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'The Heart Of The Netherworld'
(Dark Descent Records)

jools green

Jools Green

desolate shrine

Part of an ever growing wave of extreme Metal from Finland, the mysterious purveyors of chaos and wrath, Desolate Shrine, are predominantly the brainchild of 'LL' who covers all instruments, with vocals covered by 'RS' of Lie In Ruins/Perdition Winds and 'ML' from Lord Of Pagathorn/The Crescent.

The band's third album, consisting of seven of their darkest creations, encompassing sixty-three minutes and following their previous releases, 2011s 'Tenebrous Towers' and 'The Sanctum Of Human Darkness' in 2012 is a massive, old-school-tinged wall of sound created from a thick, harsh and oppressively muggy edge to the guitars but there is also an ambience that lies beneath that muggy fog of oppressiveness.

Overall is achieves a dark, hauntingly atmospheric feel that errs at times on the edge of suffocating and terrifying, completed by powerful vocals that are dark vitriolic, abrasive and intonated. This album certainly benefits from the twin vocalists whose voices are very complementary.

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I don't have one particular favourite amongst the tracks as they all tend to slip into a similar, previously mentioned formula, with many of the tracks starting with slow extended builds, sometimes making the second half of the tracks better than the first. It can also become a little bit too oppressive, particularly on the very long tracks which is my only minor criticism, but it also adds an atmospheric doom laden edge and there are some notable moments that pull your attention back into focus again.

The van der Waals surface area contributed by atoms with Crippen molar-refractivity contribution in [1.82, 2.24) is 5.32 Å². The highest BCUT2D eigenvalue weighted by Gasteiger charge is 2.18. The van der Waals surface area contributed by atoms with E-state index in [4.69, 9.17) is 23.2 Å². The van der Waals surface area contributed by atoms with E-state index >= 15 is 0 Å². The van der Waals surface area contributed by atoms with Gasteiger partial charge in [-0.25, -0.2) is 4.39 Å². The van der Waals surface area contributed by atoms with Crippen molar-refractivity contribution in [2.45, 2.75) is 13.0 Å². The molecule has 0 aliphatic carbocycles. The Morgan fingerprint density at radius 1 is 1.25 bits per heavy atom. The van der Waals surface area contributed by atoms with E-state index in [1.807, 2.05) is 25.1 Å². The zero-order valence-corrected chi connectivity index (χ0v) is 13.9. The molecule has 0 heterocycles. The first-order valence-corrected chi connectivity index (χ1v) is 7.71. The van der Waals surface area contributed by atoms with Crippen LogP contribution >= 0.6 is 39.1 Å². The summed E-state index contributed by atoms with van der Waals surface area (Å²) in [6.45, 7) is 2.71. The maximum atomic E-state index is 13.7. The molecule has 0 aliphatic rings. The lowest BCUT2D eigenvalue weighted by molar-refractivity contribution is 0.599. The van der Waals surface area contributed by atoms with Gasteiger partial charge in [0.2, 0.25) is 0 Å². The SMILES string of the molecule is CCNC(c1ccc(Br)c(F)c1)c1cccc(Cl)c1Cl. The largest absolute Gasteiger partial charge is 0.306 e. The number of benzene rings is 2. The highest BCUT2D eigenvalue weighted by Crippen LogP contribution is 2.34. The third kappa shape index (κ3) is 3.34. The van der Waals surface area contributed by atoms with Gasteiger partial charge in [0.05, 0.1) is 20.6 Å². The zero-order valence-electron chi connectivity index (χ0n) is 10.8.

On the four minute 'Intro' you get some great drum patterns breaking through and the underlying vocal screams in the second half that add extra dimension. There are superb vocals on 'Desolate Shrine', some of the best of the release for the sheer range, from a growl to a vitriolic hiss and the underlying subtle melody that rises and falls beneath the muggy overtones adds depth.

'We Dawn Anew' has stunning latter part drum work which intensifies the atmosphere, 'Leviathan' is very haunting sinister and desolate, much of which comes from the slower more deliberate drum work, awash with crescendos of crashing cymbals.

desolate shrine

All the tracks are pretty long; the shortest is the opening track at four and a half minutes while the rest range from six minutes duration, to 'We Dawn Anew' which clocks up almost fifteen minutes, pretty monstrous for a death Metal track, but the pace is slow and deliberate so this helps to justify the length.

On my third listen instead of viewing the album as individual tracks I considered it as one whole piece. They do flow well together and in many ways this made the album make more sense, it requires two or three listens to really get the feel of the album enabling you to appreciate it fully.

'The Heart Of The Netherworld' is available on CD and digital formats and although there were moments that I felt I was being crushed beneath the tracks, maybe that's the idea, but there were a lot of great elements to balance that feel.

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